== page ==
Nikolina’s life and military story, including her motive to join the military, is a slightly different one. Her father, a participant in the Homeland War, played a key role in her formation as a self-confident, adult woman and a big patriot, as she likes to call herself. Her wish to be a part of the system that her father had helped create and to contribute to the security of her homeland led her to the position of a sightsetter on the M-92 Vulkan 12-mm self-propelled multiple rocket launcher. At the start of her career in the Mixed Artillery Battalion, she was appointed to the position of a gun loader. “My superiors assessed that I had the necessary qualities for a sightsetter, even though some said that it was a tricky job for a woman because it required pushing a 66-kg rocket. However, that does not pose a problem for me. I think I have settled into the job because I know that I can do it and I prove that on a daily basis. I am satisfied, but I know there is a lot more for me to learn. It seems to me that women have to work three times as hard as men to prove that they are capable of executing all tasks.” Nikolina has successfully fought her way to her current job with four other male colleagues with whom she gets along well. They make a small family and Nikolina says she could not have been appointed to a better squad. She decided to go to Poland the second the opportunity presented itself. She stresses: “I do not mind the fact that the stay here is so long. I have made peace with it and am pleased with everything so far. I only lack options for recreation.” Nikolina is an active woman. Her father roused her adventurous spirit by spending time with her outdoors and doing sports. Today, she most often recreates by running. She has participated in three military cross country running competitions and achieved excellent results that she always strives for. “I am not one of those for whom the most important thing is to take part. If I am competing, then I want to achieve a good result.” She is vigorously contemplating her plans for the future. The wish to advance in her professional military career is intertwined with her wish to start a family. She is determined to make both wishes come true.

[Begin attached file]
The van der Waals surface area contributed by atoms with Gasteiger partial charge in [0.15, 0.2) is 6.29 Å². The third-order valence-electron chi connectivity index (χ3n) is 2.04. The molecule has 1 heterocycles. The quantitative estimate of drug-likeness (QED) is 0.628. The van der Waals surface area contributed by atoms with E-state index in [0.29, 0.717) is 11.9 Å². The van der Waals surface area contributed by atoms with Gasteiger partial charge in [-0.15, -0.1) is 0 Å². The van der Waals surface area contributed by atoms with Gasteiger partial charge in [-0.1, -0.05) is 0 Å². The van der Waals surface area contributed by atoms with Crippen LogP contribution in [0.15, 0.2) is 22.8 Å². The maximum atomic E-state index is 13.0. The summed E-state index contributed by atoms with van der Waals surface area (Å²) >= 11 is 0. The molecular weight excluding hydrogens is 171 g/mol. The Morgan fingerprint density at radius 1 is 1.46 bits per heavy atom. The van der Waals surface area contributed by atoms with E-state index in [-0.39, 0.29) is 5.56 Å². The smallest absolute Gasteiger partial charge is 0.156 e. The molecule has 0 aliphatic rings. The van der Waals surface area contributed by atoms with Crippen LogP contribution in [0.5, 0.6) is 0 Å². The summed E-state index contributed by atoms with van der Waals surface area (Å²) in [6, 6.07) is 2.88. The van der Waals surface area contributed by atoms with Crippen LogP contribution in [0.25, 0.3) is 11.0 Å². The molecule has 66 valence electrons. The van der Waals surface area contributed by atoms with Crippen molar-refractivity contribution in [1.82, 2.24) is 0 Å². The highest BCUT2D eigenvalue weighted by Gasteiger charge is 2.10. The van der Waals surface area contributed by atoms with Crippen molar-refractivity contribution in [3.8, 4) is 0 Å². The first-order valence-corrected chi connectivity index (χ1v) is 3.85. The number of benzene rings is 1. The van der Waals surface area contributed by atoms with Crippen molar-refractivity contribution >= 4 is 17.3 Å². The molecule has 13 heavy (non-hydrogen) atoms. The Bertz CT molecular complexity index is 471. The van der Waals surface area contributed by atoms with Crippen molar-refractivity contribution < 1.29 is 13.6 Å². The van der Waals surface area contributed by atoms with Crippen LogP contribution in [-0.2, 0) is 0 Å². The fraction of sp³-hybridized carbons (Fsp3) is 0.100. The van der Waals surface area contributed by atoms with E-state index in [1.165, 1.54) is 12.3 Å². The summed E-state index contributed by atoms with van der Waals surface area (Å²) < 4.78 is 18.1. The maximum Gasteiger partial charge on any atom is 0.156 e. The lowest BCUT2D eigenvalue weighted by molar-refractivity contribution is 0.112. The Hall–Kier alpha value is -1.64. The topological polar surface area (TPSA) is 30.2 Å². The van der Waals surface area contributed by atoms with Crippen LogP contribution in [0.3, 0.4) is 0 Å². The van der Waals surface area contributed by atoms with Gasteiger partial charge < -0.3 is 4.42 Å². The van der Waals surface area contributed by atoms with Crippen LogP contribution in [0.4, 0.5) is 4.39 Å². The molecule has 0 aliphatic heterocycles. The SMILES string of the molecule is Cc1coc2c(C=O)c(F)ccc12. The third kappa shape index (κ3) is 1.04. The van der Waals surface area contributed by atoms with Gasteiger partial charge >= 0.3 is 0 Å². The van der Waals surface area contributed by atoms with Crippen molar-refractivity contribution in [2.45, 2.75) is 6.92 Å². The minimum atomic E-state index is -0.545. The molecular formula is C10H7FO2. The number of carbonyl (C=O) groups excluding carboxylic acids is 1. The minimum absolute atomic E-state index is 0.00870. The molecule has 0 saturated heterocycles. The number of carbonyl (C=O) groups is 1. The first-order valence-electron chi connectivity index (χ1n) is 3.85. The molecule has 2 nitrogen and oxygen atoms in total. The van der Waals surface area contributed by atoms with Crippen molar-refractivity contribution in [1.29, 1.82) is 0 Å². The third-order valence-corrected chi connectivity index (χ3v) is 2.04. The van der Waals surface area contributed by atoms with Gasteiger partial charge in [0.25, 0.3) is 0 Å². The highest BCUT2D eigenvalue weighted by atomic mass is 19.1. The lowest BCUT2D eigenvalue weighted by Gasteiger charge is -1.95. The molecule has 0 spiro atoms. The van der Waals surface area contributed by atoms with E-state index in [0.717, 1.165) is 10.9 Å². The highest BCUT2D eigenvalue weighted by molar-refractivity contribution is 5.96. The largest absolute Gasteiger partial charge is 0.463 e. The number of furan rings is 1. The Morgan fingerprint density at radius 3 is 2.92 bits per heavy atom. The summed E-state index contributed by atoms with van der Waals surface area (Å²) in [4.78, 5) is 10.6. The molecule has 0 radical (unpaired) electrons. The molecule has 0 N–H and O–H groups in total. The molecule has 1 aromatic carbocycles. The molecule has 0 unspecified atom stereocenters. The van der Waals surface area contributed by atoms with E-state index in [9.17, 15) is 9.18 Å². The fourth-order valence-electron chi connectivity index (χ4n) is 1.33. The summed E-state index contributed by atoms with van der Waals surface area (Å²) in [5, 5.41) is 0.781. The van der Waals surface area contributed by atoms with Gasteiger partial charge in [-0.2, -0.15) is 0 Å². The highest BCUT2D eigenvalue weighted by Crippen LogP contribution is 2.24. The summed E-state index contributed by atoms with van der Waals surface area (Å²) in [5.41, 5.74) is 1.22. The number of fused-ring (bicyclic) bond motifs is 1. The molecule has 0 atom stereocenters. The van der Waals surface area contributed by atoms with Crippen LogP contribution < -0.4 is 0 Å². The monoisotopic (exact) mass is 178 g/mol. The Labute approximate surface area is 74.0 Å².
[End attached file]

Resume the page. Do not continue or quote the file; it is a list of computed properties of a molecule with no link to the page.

Unlike Biljana and Nikolina, Ivana did not consider a military career until the end of secondary school. She only knew that she wanted a dynamic job. One day, the promotional team of the Croatian Armed Forces and the Ministry of Defence came to her school to present the options of joining the military and receiving a military education. After a period of contemplation, she told her parents that she wanted to try out for the military. Her mother was so shocked that she dropped a spoon, while her father said: “Try it. If you like the job, stick to it.” Ivana’s first choice of studies was Military Leadership and Management at the Croatian Defence Academy, but she was 20 seconds away from achieving the minimum result in the 3200-metre qualifying run. In spite of that, she did not give up. She trained even harder than before in order to prove to herself that she can do it. She successfully completed voluntary military training and specialized training and passed the trial period in her unit. All of that led her to the 3rd Croatian Contingent in Poland, where she is yet another female sightsetter on the Vulkan. Although the job is physically demanding, Ivana says: “I try hard that people do not notice a difference just because I am a woman. I try to do my job on my own. I give it my all in order to achieve what is expected of me. It feels great to succeed. My colleagues in the squad are great. We have been together for two years and are good friends. We are there for one another and I have never felt that I was being treated differently because I am a woman,” Ivana says and happily notices that women are bolder than before: “More and more women are joining the army. I hope there will be more of us in the future.” When asked for her plans after her return from Poland, Ivana answers: “Just like in everything else, I am letting my heart guide me. I definitely want to stay in the military. I would like to enrol into university, continue my education and advance in my professional career.”

NATO’s Battle Group Poland is located in Base Bemowo Piskie in north-eastern Poland. The 3rd Croatian Contingent in Enhanced Forward Presence (eFP) is one of four components of the battle group which is added to the Polish 15th Mechanized Brigade from Giżycko. Together with the members of American, British and Romanian armed forces, they conduct trainings and exercises on a daily basis so as to increase operability among allies. Battle Group Poland is comprised of 1200 soldiers, most of whom are members of the U.S. Armed Forces. Americans are also the leading nation within BGP. A component of the 3rd Croatian Contingent in eFPBG-USA within the battle group known as the Hedgehog Battery is made up of 76 male soldiers ad four female soldiers.


Translation by IVA GUGO